Maresin 1 is a macrophage-derived mediator of inflammation resolution coined from macrophage mediator in resolving inflammation. Maresin 1, more defined maresins, are 12-lipoxygenase-derived metabolites of the omega-3 fatty acid, docosahexaenoic acid, that possess potent anti-inflammatory, pro-resolving and pro-healing properties similar to a variety of other members of the specialized proresolving mediators class of polyunsaturated fatty acid metabolites. SPM are dihydroxy and epoxy-hydroxy metabolites of long chain PUFA made by certain dioxygenase enzymes viz. cyclooxygenases and lipoxygenases. In addition to the maresins, this class of mediators includes: the 15-lipoxygenase -derived Lipoxin A4 and B4 metabolites of the omega 6 fatty acid, arachidonic acid. MaR1 was first defined as a product of DHA formed by cultures of human monocyte-derived macrophages. Studies implicate the following pathway in its formation: 12-lipoxygenase converts DHA to its 14-hydroxperoxy intermediate, 14-hydroperoxy-4Z,7Z,10Z,12E,16Z,19Z-DHA.
Byproducts of this metabolism include the reduction of 14-HpDHA to its hydroxyl counterpart, 14-hydroxy-4Z,7Z,10Z,12E,16Z,19Z-DHA. Concurrently, the macrophages convert DHA to 13,14-dihydroxy-4Z,7Z,9E,11E,16Z,19Z-docosapentaenoic acid, i.e. maresin 2. The measurement of 17-HDHA in tissues is used as a marker for the level of activation of the maresin-producing pathway; the maresins have been detected as products made by monocyte-macrophage cells types. MaR1 has been identified in the synovial fluid taken from the joins of patients with rheumatoid arthritis. In a murine model of acute respiratory distress syndrome, MaR1 production was detected. Planaria worms metabolize DHA to Mar1 during the healing phase of experimentally induced tissue injury. Studies suggest that maresins are involved in resolving inflammatory and allergic reactions, in wound healing, in abating neuropathic pain. Mar1 enhances the uptake of apoptotic human neutrophils by human macrophages, stimulates macrophage phagocytosis, limits the infiltration of neutrophils into the inflamed peritoneum of mice.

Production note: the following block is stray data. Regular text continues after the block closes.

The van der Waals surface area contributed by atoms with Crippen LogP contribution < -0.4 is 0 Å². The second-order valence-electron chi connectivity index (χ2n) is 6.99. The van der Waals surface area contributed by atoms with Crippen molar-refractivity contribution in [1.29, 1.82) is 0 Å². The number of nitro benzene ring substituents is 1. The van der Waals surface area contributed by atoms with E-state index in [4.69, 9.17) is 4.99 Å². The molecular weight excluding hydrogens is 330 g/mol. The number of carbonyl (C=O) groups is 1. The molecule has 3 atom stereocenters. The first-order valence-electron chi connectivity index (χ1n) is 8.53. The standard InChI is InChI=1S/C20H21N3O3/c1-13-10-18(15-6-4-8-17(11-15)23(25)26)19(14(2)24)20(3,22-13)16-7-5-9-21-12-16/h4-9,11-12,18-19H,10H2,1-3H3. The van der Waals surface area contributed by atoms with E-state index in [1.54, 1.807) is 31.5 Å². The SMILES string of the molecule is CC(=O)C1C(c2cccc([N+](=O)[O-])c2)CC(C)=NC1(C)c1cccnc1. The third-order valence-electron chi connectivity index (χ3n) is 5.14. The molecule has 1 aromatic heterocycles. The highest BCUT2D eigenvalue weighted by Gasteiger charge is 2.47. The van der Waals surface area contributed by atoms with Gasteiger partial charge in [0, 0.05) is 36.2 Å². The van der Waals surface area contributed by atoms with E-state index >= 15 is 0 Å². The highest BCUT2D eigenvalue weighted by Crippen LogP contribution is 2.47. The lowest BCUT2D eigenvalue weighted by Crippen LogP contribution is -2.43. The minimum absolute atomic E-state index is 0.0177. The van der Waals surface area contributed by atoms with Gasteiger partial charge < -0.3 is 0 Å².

In a murine model of acute respiratory distress syndrome, MaR1 generation was detected in a temporally regulated manner with early MaR1 production was dependent on platelet-neutrophil interactions. In a murine model of a self-limiting pulmonary allergic reaction, MaR1 reduced lung inflammation, it appeared to act at least in part by augmenting the generation of regulatory T cells which interacted with Group 2 innate lymphoid cells to markedly suppress the production of two cytokines, Interleukin-5 and Interleukin-13, implicated in mediating allergic reactions. MaR1 accelerated tissue regeneration in experimentally injured planaria worms. In particular, it increasing the rate of head reappearance in beheaded worms. And, MaR1 reduced neuropathic pain in a mouse model by inhibiting a neuron ion channel, TRPV1, thereby blocking capsaicin-induced inward currents and neuron excitation. Mar2 possess at least some of the activities ascribed to MaR1, it enhances human macrophage phagocytosis of particles and efferocytosis of apoptotic human neutrophils and reduces neutrophil infiltration into the inflamed peritoneum of mice.
Its potencies ins producing these responses are similar to those of MaR1. 13,14-epoxy-maresin inhibits the production of the arachidonic acid metabolite, Leukotriene B4, by directly inactivating the enzyme, Leukotriene-A4 hydrolase, which converts the LTB4 precursor, Leukotriene A4, to LTB4. Studies find that the maresins inhibit certain pro-inflammatory functions in human neutrophils and macrophages in vitro, that MaR1 and Mar2 reduce the entry of blood neutrophils into the inflamed peritoneum in a mouse model, that Mar1 promotes the resolution of allergic pulmonary inflammation in a mouse model as well as wound healing in planaria worm model; these studies have not yet translated to human pathology. It is noted that MaR1 is detectable in the synovial fluid of patients with rheumatoi